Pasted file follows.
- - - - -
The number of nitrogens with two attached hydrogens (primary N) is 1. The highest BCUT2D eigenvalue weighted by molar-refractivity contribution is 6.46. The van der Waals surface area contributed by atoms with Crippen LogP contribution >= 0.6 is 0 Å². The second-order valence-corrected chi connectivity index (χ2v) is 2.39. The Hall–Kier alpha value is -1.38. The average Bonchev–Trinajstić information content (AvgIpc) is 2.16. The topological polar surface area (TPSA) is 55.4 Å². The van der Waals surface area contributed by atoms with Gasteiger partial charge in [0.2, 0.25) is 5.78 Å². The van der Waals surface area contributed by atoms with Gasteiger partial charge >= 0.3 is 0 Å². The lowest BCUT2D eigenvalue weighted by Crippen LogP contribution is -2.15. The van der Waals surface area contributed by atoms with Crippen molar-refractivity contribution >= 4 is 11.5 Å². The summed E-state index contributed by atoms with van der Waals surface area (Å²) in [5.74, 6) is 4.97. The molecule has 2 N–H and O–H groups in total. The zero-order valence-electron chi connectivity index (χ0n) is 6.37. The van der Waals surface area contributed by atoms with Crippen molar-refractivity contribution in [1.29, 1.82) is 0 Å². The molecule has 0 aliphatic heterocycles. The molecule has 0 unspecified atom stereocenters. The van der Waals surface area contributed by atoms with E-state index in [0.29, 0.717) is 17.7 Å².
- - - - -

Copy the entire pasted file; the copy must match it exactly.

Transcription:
The number of nitrogens with two attached hydrogens (primary N) is 1. The highest BCUT2D eigenvalue weighted by molar-refractivity contribution is 6.46. The van der Waals surface area contributed by atoms with Crippen LogP contribution >= 0.6 is 0 Å². The second-order valence-corrected chi connectivity index (χ2v) is 2.39. The Hall–Kier alpha value is -1.38. The average Bonchev–Trinajstić information content (AvgIpc) is 2.16. The topological polar surface area (TPSA) is 55.4 Å². The van der Waals surface area contributed by atoms with Gasteiger partial charge in [0.2, 0.25) is 5.78 Å². The van der Waals surface area contributed by atoms with Gasteiger partial charge >= 0.3 is 0 Å². The lowest BCUT2D eigenvalue weighted by Crippen LogP contribution is -2.15. The van der Waals surface area contributed by atoms with Crippen molar-refractivity contribution >= 4 is 11.5 Å². The summed E-state index contributed by atoms with van der Waals surface area (Å²) in [5.74, 6) is 4.97. The molecule has 2 N–H and O–H groups in total. The zero-order valence-electron chi connectivity index (χ0n) is 6.37. The van der Waals surface area contributed by atoms with Crippen molar-refractivity contribution in [1.29, 1.82) is 0 Å². The molecule has 0 aliphatic heterocycles. The molecule has 0 unspecified atom stereocenters. The van der Waals surface area contributed by atoms with E-state index in [0.29, 0.717) is 17.7 Å².